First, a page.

Maternity Pay and Minimum Wage changes

Significant changes came into force this tax year regarding the National Minimum Wage and National Living Wage. In this blog we examine what this means for employees who were on maternity leave when the new rates came into force.

In 2005, after a ruling at the European Court of Justice, Statutory Maternity Pay (SMP) regulations were amended to ensure that an employee’s SMP calculation considers any pay rise that takes effect anytime between the start of the 8 week set period for calculating Annual Weekly Earnings (AWE) and the end of the employee’s Statutory Maternity Leave (SML).

In effect, this means there is a 17-month period during which any pay increase must be reflected in SMP by recalculating the employee’s average earnings. In addition, any pay increase awarded beyond the end of the employee’s maternity leave, that is backdated to a date within this 17-month period, would also result in a need to recalculate SMP.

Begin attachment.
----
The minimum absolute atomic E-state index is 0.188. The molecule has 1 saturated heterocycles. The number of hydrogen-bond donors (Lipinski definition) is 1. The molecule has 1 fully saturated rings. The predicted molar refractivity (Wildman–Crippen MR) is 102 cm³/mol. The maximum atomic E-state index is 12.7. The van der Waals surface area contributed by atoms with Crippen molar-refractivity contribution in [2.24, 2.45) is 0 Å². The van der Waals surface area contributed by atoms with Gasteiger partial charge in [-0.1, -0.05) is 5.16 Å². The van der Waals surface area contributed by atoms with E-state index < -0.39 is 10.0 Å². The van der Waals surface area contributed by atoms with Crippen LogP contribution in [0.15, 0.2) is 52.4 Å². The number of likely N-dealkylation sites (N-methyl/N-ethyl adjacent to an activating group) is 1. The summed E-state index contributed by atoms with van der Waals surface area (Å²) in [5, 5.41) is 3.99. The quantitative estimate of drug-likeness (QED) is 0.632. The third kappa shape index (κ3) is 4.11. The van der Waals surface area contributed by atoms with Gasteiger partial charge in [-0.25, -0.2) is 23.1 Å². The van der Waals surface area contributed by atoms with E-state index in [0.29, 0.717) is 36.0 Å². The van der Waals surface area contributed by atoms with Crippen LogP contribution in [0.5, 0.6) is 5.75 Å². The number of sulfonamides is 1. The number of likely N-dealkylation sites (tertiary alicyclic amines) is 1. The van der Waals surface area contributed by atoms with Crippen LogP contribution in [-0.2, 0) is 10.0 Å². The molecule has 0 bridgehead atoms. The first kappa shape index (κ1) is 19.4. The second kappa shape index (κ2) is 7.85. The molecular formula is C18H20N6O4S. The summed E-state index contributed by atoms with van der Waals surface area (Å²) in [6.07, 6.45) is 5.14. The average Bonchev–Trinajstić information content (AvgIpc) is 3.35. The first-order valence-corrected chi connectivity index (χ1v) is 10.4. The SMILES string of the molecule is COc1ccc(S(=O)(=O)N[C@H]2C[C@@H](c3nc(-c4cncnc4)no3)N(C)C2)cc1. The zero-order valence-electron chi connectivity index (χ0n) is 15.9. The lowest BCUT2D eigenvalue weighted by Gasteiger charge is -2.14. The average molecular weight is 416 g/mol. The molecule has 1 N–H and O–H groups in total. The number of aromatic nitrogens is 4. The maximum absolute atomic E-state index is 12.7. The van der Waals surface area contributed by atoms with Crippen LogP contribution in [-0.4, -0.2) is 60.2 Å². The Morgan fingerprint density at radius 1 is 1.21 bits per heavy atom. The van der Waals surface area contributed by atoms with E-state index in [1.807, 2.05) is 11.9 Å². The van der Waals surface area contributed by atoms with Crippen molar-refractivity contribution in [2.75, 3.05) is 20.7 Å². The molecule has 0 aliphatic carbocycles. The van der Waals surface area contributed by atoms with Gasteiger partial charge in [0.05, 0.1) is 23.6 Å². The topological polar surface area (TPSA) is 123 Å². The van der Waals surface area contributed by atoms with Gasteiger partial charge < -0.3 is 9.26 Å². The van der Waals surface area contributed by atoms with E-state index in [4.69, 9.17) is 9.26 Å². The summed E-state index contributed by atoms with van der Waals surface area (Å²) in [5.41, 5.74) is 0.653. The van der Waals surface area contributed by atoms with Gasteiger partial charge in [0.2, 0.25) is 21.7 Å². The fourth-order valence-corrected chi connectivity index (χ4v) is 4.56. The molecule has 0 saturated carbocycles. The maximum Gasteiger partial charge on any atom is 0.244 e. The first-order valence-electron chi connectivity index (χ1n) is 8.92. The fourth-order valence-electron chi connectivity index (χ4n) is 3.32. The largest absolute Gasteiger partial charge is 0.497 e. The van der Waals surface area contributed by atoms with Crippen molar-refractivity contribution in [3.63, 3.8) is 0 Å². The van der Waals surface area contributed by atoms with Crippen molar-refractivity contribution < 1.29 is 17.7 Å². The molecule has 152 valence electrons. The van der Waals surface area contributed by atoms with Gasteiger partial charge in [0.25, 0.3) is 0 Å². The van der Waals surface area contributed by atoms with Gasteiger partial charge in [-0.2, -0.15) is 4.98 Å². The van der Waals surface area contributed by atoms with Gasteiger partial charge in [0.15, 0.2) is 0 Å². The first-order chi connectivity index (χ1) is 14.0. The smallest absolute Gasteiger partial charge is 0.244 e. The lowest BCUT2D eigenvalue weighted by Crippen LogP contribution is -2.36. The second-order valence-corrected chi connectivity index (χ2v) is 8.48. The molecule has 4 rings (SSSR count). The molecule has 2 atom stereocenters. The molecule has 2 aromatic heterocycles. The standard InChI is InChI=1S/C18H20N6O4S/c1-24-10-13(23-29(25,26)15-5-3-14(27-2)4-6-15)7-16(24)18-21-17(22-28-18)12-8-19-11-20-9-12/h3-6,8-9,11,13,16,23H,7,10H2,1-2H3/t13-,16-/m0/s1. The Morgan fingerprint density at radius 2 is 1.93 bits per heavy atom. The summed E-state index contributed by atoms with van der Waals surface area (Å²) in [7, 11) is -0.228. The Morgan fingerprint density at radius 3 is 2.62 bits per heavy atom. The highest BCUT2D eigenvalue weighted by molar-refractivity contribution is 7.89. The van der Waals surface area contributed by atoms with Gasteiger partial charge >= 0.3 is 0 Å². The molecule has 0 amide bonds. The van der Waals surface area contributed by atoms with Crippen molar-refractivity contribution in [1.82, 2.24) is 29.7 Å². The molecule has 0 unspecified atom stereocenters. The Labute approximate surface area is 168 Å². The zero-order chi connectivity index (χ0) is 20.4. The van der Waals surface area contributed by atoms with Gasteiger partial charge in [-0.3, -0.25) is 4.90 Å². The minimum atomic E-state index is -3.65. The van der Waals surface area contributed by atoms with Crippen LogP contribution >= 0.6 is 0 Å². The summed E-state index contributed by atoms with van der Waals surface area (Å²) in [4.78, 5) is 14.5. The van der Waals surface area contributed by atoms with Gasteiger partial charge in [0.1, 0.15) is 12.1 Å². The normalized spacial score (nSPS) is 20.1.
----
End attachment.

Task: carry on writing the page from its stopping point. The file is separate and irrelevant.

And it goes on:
This recalculation may affect both the 90% rate (first six weeks of maternity pay) and the entitlement to the standard rate (additional 33 weeks). It is important to note that for some low earners where 90% of AWE is lower than the standard rate of SMP (currently £184.03 per week) the changes will apply to the full 39 weeks. Every payment will be due an increase if the claim is valid. The employee should still benefit from a pay rise, even if she does not intend to return to work with the employer after her maternity leave has ended.

This means that employers who make payments based on National Minimum Wage or National Living Wage will need to review the average earnings calculation for anyone who has received SMP since 1st April 2024, to ensure that the increase has been applied.

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